This study revealed a significant association between higher tonsillar grading and an increased occurrence of crossbite or narrow palate among children at a similar stage of development. However, no significant associations were found between tonsil hyperplasia and the prevalence of class II malocclusion, anterior open bite, or patient divergence in this sample. Additionally, the Mallampati index did not show any correlation with patients’ dental class, narrow palate, or divergence in this study. It is worth noting that these findings are specific to the examined sample and may not be generalized to the wider population. Further research is warranted to explore these relationships in a more diverse population.

Author Contributions

Methodology, M.B.; Validation, A.D.S.; Formal analysis, M.L.B.; Investigation, C.S.K.; Writing—original draft, G.B.; Writing—review&editing, A.D.S.; Supervision, G.B. and A.G.; Project administration, A.G. All authors have read and agreed to the published version of the manuscript.


There is no funding associated with this publication.

Institutional Review Board Statement

The study was conducted in accordance with the Declaration of Helsinki and approved by the Ethical Committee of the University of Padua (No. 3493/15, 10 September 2015).

Informed Consent Statement

Informed consent was obtained from all subjects involved in the study.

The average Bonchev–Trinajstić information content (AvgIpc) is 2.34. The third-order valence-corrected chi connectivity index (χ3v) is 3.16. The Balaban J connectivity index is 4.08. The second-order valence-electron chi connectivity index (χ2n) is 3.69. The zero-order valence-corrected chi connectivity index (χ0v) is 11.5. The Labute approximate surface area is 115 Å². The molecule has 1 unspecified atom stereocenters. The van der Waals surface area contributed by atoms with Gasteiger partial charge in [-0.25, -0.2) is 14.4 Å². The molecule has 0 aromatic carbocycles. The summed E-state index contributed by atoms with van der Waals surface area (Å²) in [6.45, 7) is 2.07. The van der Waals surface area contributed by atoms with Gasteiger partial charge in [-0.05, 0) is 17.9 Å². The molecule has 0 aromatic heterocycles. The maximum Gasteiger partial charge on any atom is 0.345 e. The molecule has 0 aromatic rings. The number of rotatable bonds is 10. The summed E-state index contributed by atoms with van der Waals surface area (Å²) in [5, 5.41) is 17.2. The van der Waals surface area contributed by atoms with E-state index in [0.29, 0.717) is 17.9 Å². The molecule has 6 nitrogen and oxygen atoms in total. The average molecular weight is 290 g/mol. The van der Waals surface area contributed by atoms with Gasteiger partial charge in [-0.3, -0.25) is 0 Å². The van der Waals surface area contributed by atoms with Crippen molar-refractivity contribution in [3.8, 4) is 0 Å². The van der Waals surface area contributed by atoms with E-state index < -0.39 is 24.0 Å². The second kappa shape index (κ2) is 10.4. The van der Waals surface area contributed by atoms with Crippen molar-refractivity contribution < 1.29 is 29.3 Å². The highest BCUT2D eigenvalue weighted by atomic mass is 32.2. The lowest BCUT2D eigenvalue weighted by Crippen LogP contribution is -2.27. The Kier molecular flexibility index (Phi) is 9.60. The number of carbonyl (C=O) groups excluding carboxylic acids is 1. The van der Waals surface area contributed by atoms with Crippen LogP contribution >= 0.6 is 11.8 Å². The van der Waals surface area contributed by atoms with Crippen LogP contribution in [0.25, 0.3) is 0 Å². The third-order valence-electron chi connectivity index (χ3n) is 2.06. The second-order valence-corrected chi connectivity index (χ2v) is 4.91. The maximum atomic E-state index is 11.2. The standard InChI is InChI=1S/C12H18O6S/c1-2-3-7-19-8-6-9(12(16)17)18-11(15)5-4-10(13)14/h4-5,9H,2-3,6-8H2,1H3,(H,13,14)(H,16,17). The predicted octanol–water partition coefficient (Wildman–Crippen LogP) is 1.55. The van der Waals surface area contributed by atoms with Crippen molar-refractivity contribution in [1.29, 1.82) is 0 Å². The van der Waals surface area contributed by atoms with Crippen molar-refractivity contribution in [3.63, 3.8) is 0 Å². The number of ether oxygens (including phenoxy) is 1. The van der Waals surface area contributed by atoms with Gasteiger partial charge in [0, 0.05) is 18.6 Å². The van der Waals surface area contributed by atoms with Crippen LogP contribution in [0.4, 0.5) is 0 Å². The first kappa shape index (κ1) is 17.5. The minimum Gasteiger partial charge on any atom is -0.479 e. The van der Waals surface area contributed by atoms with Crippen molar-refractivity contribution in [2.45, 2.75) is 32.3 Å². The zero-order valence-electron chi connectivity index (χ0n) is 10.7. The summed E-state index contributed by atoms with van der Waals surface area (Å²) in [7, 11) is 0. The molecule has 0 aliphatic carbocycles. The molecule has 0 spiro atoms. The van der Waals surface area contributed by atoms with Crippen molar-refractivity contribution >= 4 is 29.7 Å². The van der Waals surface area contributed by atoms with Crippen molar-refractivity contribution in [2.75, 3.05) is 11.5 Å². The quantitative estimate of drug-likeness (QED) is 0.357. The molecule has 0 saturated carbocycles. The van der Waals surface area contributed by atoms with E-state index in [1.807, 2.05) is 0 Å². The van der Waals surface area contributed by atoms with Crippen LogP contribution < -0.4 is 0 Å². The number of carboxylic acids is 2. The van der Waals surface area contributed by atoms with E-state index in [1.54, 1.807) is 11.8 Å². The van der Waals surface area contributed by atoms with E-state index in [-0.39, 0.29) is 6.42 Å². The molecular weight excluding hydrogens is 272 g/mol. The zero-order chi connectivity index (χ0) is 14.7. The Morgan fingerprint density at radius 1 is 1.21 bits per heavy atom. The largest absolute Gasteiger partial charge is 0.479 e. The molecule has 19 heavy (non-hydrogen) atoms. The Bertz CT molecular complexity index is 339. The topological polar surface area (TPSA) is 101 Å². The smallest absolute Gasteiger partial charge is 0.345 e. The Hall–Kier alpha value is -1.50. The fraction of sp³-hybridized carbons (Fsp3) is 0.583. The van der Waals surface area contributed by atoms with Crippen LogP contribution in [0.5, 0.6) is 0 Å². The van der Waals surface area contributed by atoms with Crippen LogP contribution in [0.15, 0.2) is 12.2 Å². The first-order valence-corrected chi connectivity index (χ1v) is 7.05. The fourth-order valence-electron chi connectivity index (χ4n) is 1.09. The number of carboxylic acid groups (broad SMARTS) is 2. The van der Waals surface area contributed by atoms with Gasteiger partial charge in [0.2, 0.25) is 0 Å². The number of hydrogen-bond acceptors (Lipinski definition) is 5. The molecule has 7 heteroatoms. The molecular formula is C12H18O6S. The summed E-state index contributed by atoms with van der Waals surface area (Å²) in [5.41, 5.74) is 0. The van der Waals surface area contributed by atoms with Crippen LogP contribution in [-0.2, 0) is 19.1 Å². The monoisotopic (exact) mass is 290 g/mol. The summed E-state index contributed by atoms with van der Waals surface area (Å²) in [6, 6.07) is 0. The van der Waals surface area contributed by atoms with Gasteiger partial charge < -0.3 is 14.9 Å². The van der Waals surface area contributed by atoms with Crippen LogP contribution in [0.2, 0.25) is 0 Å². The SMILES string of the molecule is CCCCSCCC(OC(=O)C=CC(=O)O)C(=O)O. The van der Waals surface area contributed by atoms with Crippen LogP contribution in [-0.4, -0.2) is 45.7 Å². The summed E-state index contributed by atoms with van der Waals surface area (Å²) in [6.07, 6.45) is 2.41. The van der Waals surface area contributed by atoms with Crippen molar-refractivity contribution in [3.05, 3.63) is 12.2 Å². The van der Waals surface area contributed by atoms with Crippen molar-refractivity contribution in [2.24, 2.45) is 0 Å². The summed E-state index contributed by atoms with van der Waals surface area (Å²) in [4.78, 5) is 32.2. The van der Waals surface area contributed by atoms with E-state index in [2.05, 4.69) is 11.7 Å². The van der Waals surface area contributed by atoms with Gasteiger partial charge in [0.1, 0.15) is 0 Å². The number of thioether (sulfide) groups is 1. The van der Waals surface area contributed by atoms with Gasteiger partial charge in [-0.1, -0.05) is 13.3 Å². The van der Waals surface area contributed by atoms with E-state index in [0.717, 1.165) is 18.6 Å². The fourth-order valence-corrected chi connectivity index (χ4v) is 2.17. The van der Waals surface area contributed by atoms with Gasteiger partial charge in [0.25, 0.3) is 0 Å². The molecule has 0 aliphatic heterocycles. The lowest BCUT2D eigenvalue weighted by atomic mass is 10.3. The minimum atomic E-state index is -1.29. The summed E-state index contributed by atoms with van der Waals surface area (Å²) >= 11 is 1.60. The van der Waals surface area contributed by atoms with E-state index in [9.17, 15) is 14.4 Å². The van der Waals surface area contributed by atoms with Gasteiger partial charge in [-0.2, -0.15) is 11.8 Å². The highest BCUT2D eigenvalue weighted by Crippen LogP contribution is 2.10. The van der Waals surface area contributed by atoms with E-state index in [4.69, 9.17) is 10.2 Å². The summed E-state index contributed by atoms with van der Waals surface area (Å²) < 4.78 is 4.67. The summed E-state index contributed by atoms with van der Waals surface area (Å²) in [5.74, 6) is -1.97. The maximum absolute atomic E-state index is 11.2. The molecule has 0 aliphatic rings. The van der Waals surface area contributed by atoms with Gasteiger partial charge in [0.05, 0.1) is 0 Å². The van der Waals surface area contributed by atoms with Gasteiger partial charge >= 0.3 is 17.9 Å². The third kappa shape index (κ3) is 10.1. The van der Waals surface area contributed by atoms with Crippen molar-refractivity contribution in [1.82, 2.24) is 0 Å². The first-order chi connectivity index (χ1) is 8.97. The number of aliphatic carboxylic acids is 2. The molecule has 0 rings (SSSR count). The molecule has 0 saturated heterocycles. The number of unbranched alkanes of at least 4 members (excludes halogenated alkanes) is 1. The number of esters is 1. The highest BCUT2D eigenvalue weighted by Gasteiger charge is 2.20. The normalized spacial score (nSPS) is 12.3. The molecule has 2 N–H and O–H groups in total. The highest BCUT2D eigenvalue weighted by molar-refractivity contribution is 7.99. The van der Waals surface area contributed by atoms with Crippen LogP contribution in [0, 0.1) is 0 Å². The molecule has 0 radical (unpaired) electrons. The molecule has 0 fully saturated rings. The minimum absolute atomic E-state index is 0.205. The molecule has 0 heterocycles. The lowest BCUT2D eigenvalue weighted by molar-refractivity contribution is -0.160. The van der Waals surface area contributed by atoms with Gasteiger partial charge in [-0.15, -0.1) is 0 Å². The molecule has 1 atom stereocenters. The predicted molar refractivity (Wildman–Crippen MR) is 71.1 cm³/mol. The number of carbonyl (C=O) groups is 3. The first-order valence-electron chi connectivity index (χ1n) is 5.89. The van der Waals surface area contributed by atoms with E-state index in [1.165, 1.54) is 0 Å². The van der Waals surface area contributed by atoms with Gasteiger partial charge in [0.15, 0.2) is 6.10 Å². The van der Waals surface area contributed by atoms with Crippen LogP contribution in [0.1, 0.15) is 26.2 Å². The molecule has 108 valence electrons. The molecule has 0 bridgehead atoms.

Conflicts of Interest

The authors declare no conflict of interest.


  1. Greenfeld, M.; Tauman, R.; DeRowe, A.; Sivan, Y. Obstructive sleep apnea syndrome due to adenotonsillar hypertrophy in infants. Int. J. Pediatr. Otorhinolaryngol. 2003, 67, 1055–1060. [Google Scholar] [CrossRef] [PubMed]
  2. Diouf, J.S.; Ngom, P.I.; Sonko, O.; Diop-Bâ, K.; Badiane, A.; Diagne, F. Influence of tonsillar grade on the dental arch measurements. Am. J. Orthod. Dentofac. Orthop. 2015, 147, 214–220. [Google Scholar] [CrossRef] [PubMed]
  3. Brodsky, L.; Koch, R.J. Anatomic correlates of normal and diseased adenoids in children. Laryngoscope 1992, 102, 1268–1274. [Google Scholar] [CrossRef] [PubMed]
  4. Zicari, A.; Albani, F.; Ntrekou, P.; Rugiano, A.; Duse, M.; Mattei, A.; Marzo, G. Oral breathing and dental malocclusions. Eur. Arch. Paediatr. Dent. 2009, 10, 59–64. [Google Scholar]
  5. O’Ryan, F.S.; Gallagher, D.M.; LaBanc, J.P.; Epker, B.N. The relation between nasorespiratory function and dentofacial morphology: A review. Am. J. Orthod. 1982, 82, 403–410. [Google Scholar] [CrossRef] [PubMed]
  6. Lin, L.; Zhao, T.; Qin, D.; Hua, F.; He, H. The impact of mouth breathing on dentofacial development: A concise review. Front. Public Health 2022, 10, 929165. [Google Scholar] [CrossRef]
  7. Colombari, G.C.; Mariusso, M.R.; Ercolin, L.T.; Mazzoleni, S.; Stellini, E.; Ludovichetti, F.S. Relationship between Breastfeeding Difficulties, Ankyloglossia, and Frenotomy: A Literature Review. J. Contemp. Dent. Pract. 2021, 22, 452–461. [Google Scholar] [CrossRef] [PubMed]
  8. Vig, K.W. Nasal obstruction and facial growth: The strength of evidence for clinical assumptions. Am. J. Orthod. Dentofac. Orthop. 1998, 113, 603–611. [Google Scholar] [CrossRef] [PubMed]
  9. Becking, B.; Verweij, J.; Kalf-Scholte, S.; Valkenburg, C.; Bakker, E.; van Merkesteyn, J. Impact of adenotonsillectomy on the dentofacial development of obstructed children: A systematic review and meta-analysis. Eur. J. Orthod. 2017, 39, 509–518. [Google Scholar] [CrossRef] [PubMed]
  10. Behlfelt, K.; Linder-Aronson, S.; McWilliam, J.; Neander, P.; Laage-Hellman, J. Dentition in children with enlarged tonsils compared to control children. Eur. J. Orthod. 1989, 11, 416–429. [Google Scholar] [CrossRef] [PubMed]